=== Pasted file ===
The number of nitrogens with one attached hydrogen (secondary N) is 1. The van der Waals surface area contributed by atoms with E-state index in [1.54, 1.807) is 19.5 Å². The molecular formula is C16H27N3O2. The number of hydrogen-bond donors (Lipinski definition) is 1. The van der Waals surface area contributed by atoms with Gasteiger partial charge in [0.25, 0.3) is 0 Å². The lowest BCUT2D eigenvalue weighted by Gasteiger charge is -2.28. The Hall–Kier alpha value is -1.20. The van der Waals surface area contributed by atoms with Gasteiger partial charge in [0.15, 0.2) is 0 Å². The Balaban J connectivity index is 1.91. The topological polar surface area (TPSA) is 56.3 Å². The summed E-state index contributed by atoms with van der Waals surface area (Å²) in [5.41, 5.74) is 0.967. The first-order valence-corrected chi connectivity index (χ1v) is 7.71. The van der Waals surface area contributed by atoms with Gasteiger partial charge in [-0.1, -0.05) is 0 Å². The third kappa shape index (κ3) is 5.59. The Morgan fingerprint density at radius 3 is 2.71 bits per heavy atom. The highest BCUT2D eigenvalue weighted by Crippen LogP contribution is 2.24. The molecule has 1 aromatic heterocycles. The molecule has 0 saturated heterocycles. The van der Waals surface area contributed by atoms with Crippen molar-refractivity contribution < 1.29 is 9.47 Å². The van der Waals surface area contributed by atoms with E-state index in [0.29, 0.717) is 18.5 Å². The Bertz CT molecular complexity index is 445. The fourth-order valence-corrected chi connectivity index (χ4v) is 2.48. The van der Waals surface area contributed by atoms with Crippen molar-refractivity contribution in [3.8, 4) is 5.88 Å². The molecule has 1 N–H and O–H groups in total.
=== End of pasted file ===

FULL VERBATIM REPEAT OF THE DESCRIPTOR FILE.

The number of nitrogens with one attached hydrogen (secondary N) is 1. The van der Waals surface area contributed by atoms with E-state index in [1.54, 1.807) is 19.5 Å². The molecular formula is C16H27N3O2. The number of hydrogen-bond donors (Lipinski definition) is 1. The van der Waals surface area contributed by atoms with Gasteiger partial charge in [0.25, 0.3) is 0 Å². The lowest BCUT2D eigenvalue weighted by Gasteiger charge is -2.28. The Hall–Kier alpha value is -1.20. The van der Waals surface area contributed by atoms with Gasteiger partial charge in [0.15, 0.2) is 0 Å². The Balaban J connectivity index is 1.91. The topological polar surface area (TPSA) is 56.3 Å². The summed E-state index contributed by atoms with van der Waals surface area (Å²) in [5.41, 5.74) is 0.967. The first-order valence-corrected chi connectivity index (χ1v) is 7.71. The van der Waals surface area contributed by atoms with Gasteiger partial charge in [-0.1, -0.05) is 0 Å². The third kappa shape index (κ3) is 5.59. The Morgan fingerprint density at radius 3 is 2.71 bits per heavy atom. The highest BCUT2D eigenvalue weighted by Crippen LogP contribution is 2.24. The molecule has 1 aromatic heterocycles. The molecule has 0 saturated heterocycles. The van der Waals surface area contributed by atoms with Crippen molar-refractivity contribution < 1.29 is 9.47 Å². The van der Waals surface area contributed by atoms with E-state index in [0.29, 0.717) is 18.5 Å². The Bertz CT molecular complexity index is 445. The fourth-order valence-corrected chi connectivity index (χ4v) is 2.48. The van der Waals surface area contributed by atoms with Crippen molar-refractivity contribution in [3.8, 4) is 5.88 Å². The molecule has 1 N–H and O–H groups in total.